Anne Donahue’s article for The Guardian, ‘We are the weirdos’: how witches went from evil outcasts to feminist heroes, discusses the changes that have taken place in accordance to growing popular culture ideals and audience. Donahue states that the depiction of The Witches based on Roald Dahl’s 1983 book which features a young boy and his grandmother “rid England of its horrendously disfigured witches (including The Grand High Witch, played by Anjelica Huston) by turning them into mice”, furthering that this depiction made sense for the 90’s due to pop culture during the time focusing on the grotesque rather than the glamour of goth. Within the article writer Fariha Roisin explains this change was due to current style changes, such as The Craft’s (1996) mantra of “we are the weirdos”, coinciding perfectly with the 90’s theme of grunge/punk themes and embracing “individuality and otherness”, the obsession with black fitted dresses and crescent moon symbolism has allowed women to take part in an “alter-ego” of mysticism and celebration of the female body. The idea that representation of witches have evolved into glamour verses the grotesque because of cultural and fashion trends is evident through subcultures that promote the #witch tag on larger social media platforms like Tumblr, where inspirational mood boards and gothic inspired fashion trends are shared in the excess. The movement has come full circle from the focus upon the external (the ugly hag to the chic goth, to a focus upon the individual) to the internal or introspective. The newfound focus upon self-awareness is a mirror to the current feminist movement of becoming more self-aware or introspective to the women around us and creating an environment of acceptance of all creeds or colors, witches in cinema and television now reflect on a characters feelings of confusion, isolation, and need to form a cohesive group in order to survive. These feelings coupled with the idolization of a previously marginalized figure seem to give women a sense of power along with a figure to create a sense of kinship in facing those same social issues or an allowance of showing the good with the bad. Rachel Moseley discusses the way in which women have reappropriated the ‘hag’ or ‘witch’ in her paper Glamorous witchcraft: gender and magic in teen film and television, which she states “This critical position understood the witch as a metaphor for female resistance, witches as representative of women who lead unconventional lives-outside that which patriarchal society deemed acceptable in relation, for instance, to female-centred communities or sisterhoods, personal and sexual freedom and political resistance ??” and who were punished for this. Mary Daly saw in witches a hidden history of powerful women, and reclaimed the figure of the Hag as a powerful, liberated woman, coining the term ‘hag-iography’ to describe this revisionist herstory.”. The reclamation of derogative stereotypes and iconography has led to a cultural phenomenon in which women are able to more fully celebrate their sexuality and femininity. The popularity of the witch aesthetic has gained momentum through the use of social media and online blogging platforms, drastically increasing the number of younger millennial aged women that identify with the empowerment this reclamation is presenting, the use of alter-ego social media presences that promote self-care approaches and granting advice on day to day life, to artistic photography alongside tools normally reserved for spiritual practices has given birth to a discussion online with the feminist question of inclusivity and cultural appropriation.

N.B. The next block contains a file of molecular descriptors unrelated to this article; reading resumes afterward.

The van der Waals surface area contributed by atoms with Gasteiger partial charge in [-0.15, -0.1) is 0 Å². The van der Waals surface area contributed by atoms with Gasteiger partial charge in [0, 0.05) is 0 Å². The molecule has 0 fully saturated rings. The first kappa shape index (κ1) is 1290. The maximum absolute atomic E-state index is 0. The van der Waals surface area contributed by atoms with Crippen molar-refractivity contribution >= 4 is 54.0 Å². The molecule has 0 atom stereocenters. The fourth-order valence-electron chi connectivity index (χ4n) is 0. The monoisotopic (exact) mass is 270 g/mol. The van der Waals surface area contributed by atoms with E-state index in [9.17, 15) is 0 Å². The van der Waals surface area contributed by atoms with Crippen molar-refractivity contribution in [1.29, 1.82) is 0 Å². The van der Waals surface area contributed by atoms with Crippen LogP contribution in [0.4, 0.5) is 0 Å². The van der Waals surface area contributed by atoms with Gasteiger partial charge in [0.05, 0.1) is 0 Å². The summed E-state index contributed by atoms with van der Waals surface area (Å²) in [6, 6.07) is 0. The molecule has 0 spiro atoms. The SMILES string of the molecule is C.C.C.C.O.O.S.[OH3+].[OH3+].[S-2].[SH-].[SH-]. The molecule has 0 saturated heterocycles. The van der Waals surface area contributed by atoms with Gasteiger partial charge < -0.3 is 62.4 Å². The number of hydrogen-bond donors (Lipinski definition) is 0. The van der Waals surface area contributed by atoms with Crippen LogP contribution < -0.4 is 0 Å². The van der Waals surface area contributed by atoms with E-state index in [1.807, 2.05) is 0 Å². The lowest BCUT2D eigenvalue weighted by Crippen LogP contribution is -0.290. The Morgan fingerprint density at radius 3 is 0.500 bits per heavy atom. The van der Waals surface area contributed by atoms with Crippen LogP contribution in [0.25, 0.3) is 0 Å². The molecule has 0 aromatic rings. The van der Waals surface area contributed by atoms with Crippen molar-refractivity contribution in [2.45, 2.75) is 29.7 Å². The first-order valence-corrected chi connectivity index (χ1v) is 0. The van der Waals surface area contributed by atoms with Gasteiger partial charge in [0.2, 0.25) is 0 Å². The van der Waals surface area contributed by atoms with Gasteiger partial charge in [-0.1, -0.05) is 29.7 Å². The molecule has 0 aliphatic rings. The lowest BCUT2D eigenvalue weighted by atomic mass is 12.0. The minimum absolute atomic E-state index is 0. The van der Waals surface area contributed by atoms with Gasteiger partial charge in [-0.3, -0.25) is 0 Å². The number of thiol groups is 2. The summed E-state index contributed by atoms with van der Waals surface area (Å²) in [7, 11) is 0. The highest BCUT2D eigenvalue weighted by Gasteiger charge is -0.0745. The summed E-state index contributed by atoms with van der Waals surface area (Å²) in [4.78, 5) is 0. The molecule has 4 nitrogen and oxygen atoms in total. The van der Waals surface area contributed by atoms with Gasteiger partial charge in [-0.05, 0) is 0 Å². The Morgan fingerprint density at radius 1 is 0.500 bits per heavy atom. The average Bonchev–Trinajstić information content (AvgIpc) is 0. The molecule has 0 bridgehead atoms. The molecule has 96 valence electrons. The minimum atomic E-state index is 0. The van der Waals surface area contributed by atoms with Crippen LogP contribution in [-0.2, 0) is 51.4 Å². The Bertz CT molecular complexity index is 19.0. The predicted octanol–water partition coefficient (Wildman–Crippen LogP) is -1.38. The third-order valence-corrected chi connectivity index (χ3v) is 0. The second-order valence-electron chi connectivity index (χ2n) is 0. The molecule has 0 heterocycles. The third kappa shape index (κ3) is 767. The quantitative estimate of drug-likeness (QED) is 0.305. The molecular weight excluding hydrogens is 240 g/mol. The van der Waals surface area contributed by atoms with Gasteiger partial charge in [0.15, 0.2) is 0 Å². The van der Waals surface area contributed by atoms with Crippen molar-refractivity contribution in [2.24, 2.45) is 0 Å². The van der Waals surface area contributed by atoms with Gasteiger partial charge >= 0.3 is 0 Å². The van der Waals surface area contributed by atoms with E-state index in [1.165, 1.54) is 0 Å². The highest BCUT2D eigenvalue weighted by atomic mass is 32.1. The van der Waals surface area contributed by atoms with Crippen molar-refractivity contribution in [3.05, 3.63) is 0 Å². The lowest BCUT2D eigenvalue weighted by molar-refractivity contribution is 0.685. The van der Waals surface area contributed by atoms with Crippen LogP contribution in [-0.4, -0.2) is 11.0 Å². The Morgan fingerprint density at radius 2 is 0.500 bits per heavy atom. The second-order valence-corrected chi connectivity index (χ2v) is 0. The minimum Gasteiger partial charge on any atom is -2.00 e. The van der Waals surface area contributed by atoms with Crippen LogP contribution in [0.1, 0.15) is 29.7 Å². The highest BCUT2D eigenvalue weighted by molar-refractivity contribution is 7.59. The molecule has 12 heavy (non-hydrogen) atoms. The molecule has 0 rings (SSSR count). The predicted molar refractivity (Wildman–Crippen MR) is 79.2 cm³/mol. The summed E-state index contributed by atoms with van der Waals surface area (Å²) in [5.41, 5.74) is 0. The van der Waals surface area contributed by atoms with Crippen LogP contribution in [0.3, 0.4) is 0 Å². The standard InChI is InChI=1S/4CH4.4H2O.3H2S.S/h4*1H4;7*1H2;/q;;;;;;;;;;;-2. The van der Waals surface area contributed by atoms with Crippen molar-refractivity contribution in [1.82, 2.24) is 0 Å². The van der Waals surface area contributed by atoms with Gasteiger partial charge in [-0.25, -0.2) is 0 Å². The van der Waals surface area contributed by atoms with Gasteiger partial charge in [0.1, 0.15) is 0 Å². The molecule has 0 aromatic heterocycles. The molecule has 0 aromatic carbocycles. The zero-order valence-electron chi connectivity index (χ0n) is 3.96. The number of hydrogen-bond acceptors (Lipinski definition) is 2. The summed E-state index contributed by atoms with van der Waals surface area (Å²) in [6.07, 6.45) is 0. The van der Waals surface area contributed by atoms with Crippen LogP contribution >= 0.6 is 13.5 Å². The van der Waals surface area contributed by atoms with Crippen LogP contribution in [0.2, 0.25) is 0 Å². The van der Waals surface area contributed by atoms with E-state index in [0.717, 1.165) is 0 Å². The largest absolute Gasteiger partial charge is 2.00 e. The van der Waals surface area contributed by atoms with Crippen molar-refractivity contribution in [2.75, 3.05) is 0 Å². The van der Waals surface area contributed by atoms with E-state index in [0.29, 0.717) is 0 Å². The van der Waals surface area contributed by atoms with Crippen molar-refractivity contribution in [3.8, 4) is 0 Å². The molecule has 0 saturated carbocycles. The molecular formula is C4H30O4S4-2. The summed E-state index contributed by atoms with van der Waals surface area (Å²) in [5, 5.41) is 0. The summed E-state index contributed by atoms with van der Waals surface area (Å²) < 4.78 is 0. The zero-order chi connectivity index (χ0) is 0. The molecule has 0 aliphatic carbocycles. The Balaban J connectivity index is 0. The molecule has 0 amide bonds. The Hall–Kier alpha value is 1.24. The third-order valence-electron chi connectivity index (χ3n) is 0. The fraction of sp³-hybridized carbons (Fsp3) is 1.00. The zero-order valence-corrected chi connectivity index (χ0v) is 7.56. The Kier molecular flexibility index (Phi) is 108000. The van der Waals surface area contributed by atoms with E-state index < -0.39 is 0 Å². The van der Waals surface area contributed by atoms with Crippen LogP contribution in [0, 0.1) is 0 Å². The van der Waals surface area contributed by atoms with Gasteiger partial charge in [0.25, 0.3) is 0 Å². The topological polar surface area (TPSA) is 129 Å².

Two recent and popularized shows cover some of these issues of marginalization, isolation, and feminist empowerment, but also portray negative stereotypes that the current culture has not moved beyond such as how Western culture deals with race. Both the American Horror Story: Coven and Sabrina The Teenage Witch (2018 Reboot) embody the shift towards the gothic/chic fashion and focus of the internal struggle, with both working to tackle issues such as race/gender/feminist/etc. Ryan Murphy and co-creator Brad Falchuk, creators of American Horror Story: Coven, began the season with the usual trappings of the show, featuring dramatic cinematography, violence, and horrific sex scenes. This season faced particular scrutiny due to the difficult terrain in which Murphy chose to tackle: Racism and sexism. The season centers around a loosely held together coven housed in Miss Robichaux’s School for Exceptional Young Ladies, a classic Garden District manse in New Orleans, a city bathed in the blood of African American slaves and rich with cultural creoles of catholicism and voodoo. The criticism did not come from the shows attempt at showing the rich history and culture of New Orleans, but rather the way in which it played up negative stereotypes of black women while presenting a storyline of Salem witches pitted against Voodoo. The introduction of an infamous 1830’s socialite, Madame Marie Delphine LaLaurie, a woman that tortured and murdered her slaves for their blood in an attempt to preserve and emulate a “youthful glow” was cursed by the Voodoo priestess Marie Laveau with eternal life. She was subsequently placed in a pine box and buried for her sins, to spend an eternity to think upon her actions. LaLaurie was later dug up by the white covens supreme leader as an act of spite for the voodoo priestess, and given a complex moral inquisition with the sole black witch within the house named Queenie. LaLaurie faces the news that, while she has spent decades underground, the Civil Rights Movement has granted African American the same rights as others and her reaction is one of disbelief and disgust. Later on, she and Queenie have a bizarre relationship bordering on friendship.